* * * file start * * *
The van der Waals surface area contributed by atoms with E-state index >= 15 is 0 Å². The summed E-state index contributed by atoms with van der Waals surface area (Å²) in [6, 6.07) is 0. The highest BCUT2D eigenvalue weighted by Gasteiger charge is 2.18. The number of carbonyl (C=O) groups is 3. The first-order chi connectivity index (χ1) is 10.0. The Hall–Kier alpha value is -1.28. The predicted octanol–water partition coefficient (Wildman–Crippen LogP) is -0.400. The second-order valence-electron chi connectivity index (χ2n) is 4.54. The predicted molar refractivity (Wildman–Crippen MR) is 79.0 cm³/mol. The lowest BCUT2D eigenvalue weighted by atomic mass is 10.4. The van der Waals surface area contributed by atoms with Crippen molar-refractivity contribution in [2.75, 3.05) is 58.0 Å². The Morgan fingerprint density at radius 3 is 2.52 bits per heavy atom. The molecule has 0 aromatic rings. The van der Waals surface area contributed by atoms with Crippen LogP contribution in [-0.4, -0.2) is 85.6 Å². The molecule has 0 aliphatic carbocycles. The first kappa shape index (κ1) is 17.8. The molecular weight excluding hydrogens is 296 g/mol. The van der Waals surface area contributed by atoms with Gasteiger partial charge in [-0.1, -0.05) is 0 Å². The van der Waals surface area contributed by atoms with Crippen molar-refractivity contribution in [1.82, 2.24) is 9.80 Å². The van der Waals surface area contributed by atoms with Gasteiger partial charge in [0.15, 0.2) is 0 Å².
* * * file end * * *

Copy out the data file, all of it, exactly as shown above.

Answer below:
The van der Waals surface area contributed by atoms with E-state index >= 15 is 0 Å². The summed E-state index contributed by atoms with van der Waals surface area (Å²) in [6, 6.07) is 0. The highest BCUT2D eigenvalue weighted by Gasteiger charge is 2.18. The number of carbonyl (C=O) groups is 3. The first-order chi connectivity index (χ1) is 10.0. The Hall–Kier alpha value is -1.28. The predicted octanol–water partition coefficient (Wildman–Crippen LogP) is -0.400. The second-order valence-electron chi connectivity index (χ2n) is 4.54. The predicted molar refractivity (Wildman–Crippen MR) is 79.0 cm³/mol. The lowest BCUT2D eigenvalue weighted by atomic mass is 10.4. The van der Waals surface area contributed by atoms with Crippen molar-refractivity contribution in [2.75, 3.05) is 58.0 Å². The Morgan fingerprint density at radius 3 is 2.52 bits per heavy atom. The molecule has 0 aromatic rings. The van der Waals surface area contributed by atoms with Crippen LogP contribution in [-0.4, -0.2) is 85.6 Å². The molecule has 0 aliphatic carbocycles. The first kappa shape index (κ1) is 17.8. The molecular weight excluding hydrogens is 296 g/mol. The van der Waals surface area contributed by atoms with Gasteiger partial charge in [-0.1, -0.05) is 0 Å². The van der Waals surface area contributed by atoms with Crippen molar-refractivity contribution in [1.82, 2.24) is 9.80 Å². The van der Waals surface area contributed by atoms with Gasteiger partial charge in [0.15, 0.2) is 0 Å².